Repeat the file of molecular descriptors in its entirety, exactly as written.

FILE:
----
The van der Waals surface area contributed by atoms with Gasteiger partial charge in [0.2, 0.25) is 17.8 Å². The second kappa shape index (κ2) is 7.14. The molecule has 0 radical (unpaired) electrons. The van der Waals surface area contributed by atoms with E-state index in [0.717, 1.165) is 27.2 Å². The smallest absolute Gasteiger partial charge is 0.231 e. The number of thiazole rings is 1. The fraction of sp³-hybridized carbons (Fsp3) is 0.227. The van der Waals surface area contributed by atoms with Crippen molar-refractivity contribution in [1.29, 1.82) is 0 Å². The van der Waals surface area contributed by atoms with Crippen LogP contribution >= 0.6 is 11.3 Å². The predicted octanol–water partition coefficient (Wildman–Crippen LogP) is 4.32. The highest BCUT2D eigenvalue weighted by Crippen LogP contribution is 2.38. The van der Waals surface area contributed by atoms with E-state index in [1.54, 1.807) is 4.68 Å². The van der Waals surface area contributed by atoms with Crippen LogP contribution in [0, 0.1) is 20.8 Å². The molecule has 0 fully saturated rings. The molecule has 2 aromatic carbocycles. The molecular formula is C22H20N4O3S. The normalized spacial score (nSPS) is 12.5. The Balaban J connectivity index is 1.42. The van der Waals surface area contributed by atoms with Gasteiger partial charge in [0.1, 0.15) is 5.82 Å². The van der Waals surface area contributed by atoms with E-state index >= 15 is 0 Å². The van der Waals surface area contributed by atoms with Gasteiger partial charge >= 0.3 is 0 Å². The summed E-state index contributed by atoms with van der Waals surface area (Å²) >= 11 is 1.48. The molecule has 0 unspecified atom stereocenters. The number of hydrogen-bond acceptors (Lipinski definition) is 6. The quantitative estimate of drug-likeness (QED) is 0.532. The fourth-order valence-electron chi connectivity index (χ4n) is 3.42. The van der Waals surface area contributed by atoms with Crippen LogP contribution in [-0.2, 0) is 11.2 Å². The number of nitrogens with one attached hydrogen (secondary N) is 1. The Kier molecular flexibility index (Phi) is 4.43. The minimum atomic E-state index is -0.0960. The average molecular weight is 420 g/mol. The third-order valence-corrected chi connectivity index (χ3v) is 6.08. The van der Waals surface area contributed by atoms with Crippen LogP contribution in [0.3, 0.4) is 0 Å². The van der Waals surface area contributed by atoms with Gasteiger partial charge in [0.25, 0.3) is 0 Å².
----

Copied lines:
The van der Waals surface area contributed by atoms with Gasteiger partial charge in [0.2, 0.25) is 17.8 Å². The second kappa shape index (κ2) is 7.14. The molecule has 0 radical (unpaired) electrons. The van der Waals surface area contributed by atoms with E-state index in [0.717, 1.165) is 27.2 Å². The smallest absolute Gasteiger partial charge is 0.231 e. The number of thiazole rings is 1. The fraction of sp³-hybridized carbons (Fsp3) is 0.227. The van der Waals surface area contributed by atoms with Crippen molar-refractivity contribution in [1.29, 1.82) is 0 Å². The van der Waals surface area contributed by atoms with Crippen LogP contribution >= 0.6 is 11.3 Å². The predicted octanol–water partition coefficient (Wildman–Crippen LogP) is 4.32. The highest BCUT2D eigenvalue weighted by Crippen LogP contribution is 2.38. The van der Waals surface area contributed by atoms with E-state index in [1.54, 1.807) is 4.68 Å². The van der Waals surface area contributed by atoms with Crippen LogP contribution in [0, 0.1) is 20.8 Å². The molecule has 0 fully saturated rings. The molecule has 2 aromatic carbocycles. The molecular formula is C22H20N4O3S. The normalized spacial score (nSPS) is 12.5. The Balaban J connectivity index is 1.42. The van der Waals surface area contributed by atoms with Gasteiger partial charge in [0.1, 0.15) is 5.82 Å². The van der Waals surface area contributed by atoms with E-state index >= 15 is 0 Å². The van der Waals surface area contributed by atoms with Gasteiger partial charge >= 0.3 is 0 Å². The summed E-state index contributed by atoms with van der Waals surface area (Å²) >= 11 is 1.48. The molecule has 0 unspecified atom stereocenters. The number of hydrogen-bond acceptors (Lipinski definition) is 6. The quantitative estimate of drug-likeness (QED) is 0.532. The fourth-order valence-electron chi connectivity index (χ4n) is 3.42. The van der Waals surface area contributed by atoms with Crippen LogP contribution in [-0.2, 0) is 11.2 Å². The number of nitrogens with one attached hydrogen (secondary N) is 1. The Kier molecular flexibility index (Phi) is 4.43. The minimum atomic E-state index is -0.0960. The average molecular weight is 420 g/mol. The third-order valence-corrected chi connectivity index (χ3v) is 6.08. The van der Waals surface area contributed by atoms with Crippen LogP contribution in [0.3, 0.4) is 0 Å². The van der Waals surface area contributed by atoms with Gasteiger partial charge in [0.25, 0.3) is 0 Å².